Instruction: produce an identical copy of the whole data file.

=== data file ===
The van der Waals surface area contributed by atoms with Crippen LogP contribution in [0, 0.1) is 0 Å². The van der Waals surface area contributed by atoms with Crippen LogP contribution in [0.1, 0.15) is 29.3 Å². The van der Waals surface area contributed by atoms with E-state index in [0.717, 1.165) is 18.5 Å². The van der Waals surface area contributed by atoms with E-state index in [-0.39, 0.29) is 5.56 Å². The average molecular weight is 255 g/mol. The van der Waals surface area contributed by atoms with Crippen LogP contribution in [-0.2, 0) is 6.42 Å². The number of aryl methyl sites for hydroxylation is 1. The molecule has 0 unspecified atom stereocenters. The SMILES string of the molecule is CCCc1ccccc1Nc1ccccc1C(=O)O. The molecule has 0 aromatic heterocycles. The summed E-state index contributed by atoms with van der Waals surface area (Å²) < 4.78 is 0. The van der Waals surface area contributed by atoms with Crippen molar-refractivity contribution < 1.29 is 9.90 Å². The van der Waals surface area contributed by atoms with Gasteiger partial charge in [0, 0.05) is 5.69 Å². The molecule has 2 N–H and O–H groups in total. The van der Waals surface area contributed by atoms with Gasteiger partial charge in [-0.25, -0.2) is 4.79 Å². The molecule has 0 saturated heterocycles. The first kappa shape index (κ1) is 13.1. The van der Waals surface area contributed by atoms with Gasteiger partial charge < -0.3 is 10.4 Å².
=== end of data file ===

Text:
The van der Waals surface area contributed by atoms with Crippen LogP contribution in [0, 0.1) is 0 Å². The van der Waals surface area contributed by atoms with Crippen LogP contribution in [0.1, 0.15) is 29.3 Å². The van der Waals surface area contributed by atoms with E-state index in [0.717, 1.165) is 18.5 Å². The van der Waals surface area contributed by atoms with E-state index in [-0.39, 0.29) is 5.56 Å². The average molecular weight is 255 g/mol. The van der Waals surface area contributed by atoms with Crippen LogP contribution in [-0.2, 0) is 6.42 Å². The number of aryl methyl sites for hydroxylation is 1. The molecule has 0 unspecified atom stereocenters. The SMILES string of the molecule is CCCc1ccccc1Nc1ccccc1C(=O)O. The molecule has 0 aromatic heterocycles. The summed E-state index contributed by atoms with van der Waals surface area (Å²) < 4.78 is 0. The van der Waals surface area contributed by atoms with Crippen molar-refractivity contribution < 1.29 is 9.90 Å². The van der Waals surface area contributed by atoms with Gasteiger partial charge in [0, 0.05) is 5.69 Å². The molecule has 2 N–H and O–H groups in total. The van der Waals surface area contributed by atoms with Gasteiger partial charge in [-0.25, -0.2) is 4.79 Å². The molecule has 0 saturated heterocycles. The first kappa shape index (κ1) is 13.1. The van der Waals surface area contributed by atoms with Gasteiger partial charge < -0.3 is 10.4 Å².